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Gene and Cell Therapy Symposium Features Panel Discussion, Presentations on Creating Patient-focused Institute

3 minute read
Brigham Gene and Cell Therapy Symposium program panel presents in front of an audience

The Brigham Gene and Cell Therapy Symposium program at the Brigham on June 6 attracted more than 100 attendees for the opening panel discussion, moderated by Kathryn Rexrode, MD, MPH, Director, Brigham Research Institute. The event highlighted extensive gene and cell therapy expertise at Mass General Brigham and identified opportunities to ensure the system remains a leader in the field.

The panelists were:

Anderson discussed the success of the Institute to date in setting up the infrastructure necessary to accommodate more than the 400 PIs currently working in GCT research in the system. Baden offered that an “action arm” of the Institute, an intensified response effort, will move projects along quickly and efficiently. Hajjar emphasized that the Institute will be a leader in manufacturing and regulatory resources needed for innovation and announced that “core” areas of the Institute include:

  • In vivo testing
  • Human tissue testing
  • Novel editing

When asked what makes the Institute different from other similar ones, Hajjar said it is patient-focused, contrasting it to other centers elsewhere, where technology is key. “Our clinician-scientists are empowered by GCT being patient-focused.” Within the next five years, Hajjar predicted “we’ll be number one in the nation for GCT therapies and the main center for clinical projects.”

Coburn acknowledged that it’s an exciting time for the system because of its “uniform infrastructure,” which entails the vast expertise within the Mass General Brigham hospitals, who are working collaboratively. He also assured, “This is a great time to invest,” noting the system’s productive 55 portfolio companies to date.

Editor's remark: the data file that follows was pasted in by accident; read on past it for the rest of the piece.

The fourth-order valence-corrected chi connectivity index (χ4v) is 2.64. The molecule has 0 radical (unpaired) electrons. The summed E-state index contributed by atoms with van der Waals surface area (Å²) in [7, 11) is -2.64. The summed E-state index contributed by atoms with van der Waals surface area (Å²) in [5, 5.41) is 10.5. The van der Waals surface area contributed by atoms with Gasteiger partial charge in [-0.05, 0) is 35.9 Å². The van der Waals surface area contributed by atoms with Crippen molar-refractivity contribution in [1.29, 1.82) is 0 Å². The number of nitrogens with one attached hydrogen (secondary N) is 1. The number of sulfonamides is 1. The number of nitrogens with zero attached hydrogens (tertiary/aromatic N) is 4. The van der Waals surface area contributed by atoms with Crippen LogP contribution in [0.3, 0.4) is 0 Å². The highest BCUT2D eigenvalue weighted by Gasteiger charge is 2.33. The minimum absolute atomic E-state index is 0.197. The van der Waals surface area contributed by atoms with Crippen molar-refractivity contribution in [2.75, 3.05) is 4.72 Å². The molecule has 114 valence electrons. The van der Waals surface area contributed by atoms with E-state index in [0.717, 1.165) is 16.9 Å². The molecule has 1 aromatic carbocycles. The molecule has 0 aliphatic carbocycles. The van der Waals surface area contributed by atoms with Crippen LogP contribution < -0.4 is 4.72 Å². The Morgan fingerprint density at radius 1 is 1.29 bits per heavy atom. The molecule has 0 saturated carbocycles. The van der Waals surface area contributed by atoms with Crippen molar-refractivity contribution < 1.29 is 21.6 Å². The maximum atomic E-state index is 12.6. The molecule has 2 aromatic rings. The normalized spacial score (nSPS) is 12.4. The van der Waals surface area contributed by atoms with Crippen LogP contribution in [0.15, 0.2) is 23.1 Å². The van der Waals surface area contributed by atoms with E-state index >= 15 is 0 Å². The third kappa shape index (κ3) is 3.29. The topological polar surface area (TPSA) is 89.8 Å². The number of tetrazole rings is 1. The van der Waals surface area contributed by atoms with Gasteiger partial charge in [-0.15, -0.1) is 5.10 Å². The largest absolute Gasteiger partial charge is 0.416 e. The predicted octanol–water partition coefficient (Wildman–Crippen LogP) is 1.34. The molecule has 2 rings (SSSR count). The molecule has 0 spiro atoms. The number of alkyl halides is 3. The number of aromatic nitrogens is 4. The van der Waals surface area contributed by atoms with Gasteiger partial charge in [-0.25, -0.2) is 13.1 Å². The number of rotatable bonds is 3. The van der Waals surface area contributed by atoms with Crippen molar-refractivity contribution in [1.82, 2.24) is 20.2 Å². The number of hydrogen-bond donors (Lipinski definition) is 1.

A robust, user-friendly GCT website for PIs, as well as the public, is in the works. The first Spark Grants, from the 60 submitted proposals, will be awarded in August. Other symposia are planned to keep PIs informed about the Institute and its developments.

A Q&A followed the panel discussion before nine PIs made curated presentations of their work, from four categories. Nathan Yozwiak, PhD, head of research, GCTI, moderated.

Presenters and their projects

Viral gene therapy

AAV-based gene delivery platform for the central nervous system
Fengfeng Bei, PhD, assistant professor of neurosurgery

Strategies to cure hypertrophic cardiomyopathy
Christine Seidman, MD, professor of medicine

Nociceptor-specific gene therapy for chronic pain
William Renthal, MD, PhD, assistant professor of neurology

Non-viral platforms

Focused ultrasound for delivery of gene therapy vectors across the blood-brain barrier
Nicholas Todd, PhD, assistant professor of radiology

Beyond conventional approaches: Engineering nanodiscs and nanoshells for next-generation non-viral gene delivery
Mahmoud Nasr, PhD, assistant professor of medicine

Biomaterials for gene therapy and immunomodulation
Natalie Artzi, PhD, associate professor of medicine

Cell therapy (pre-clinical/clinical)

Engineering skeletal muscle and brown adipose tissue for cell therapy of muscle and metabolic diseases
Olivier Pourquie, PhD, professor of pathology

Breaking barriers in cancer research: Leveraging a patient-derived translational research platform to elucidate cell therapy activity
Aaron Goldman, PhD, instructor in medicine


The concept of innovation and orchestration: Translating cell and gene therapies from bench to bedside
Khalid Shah, PhD, professor of neurosurgery


A reception followed the event.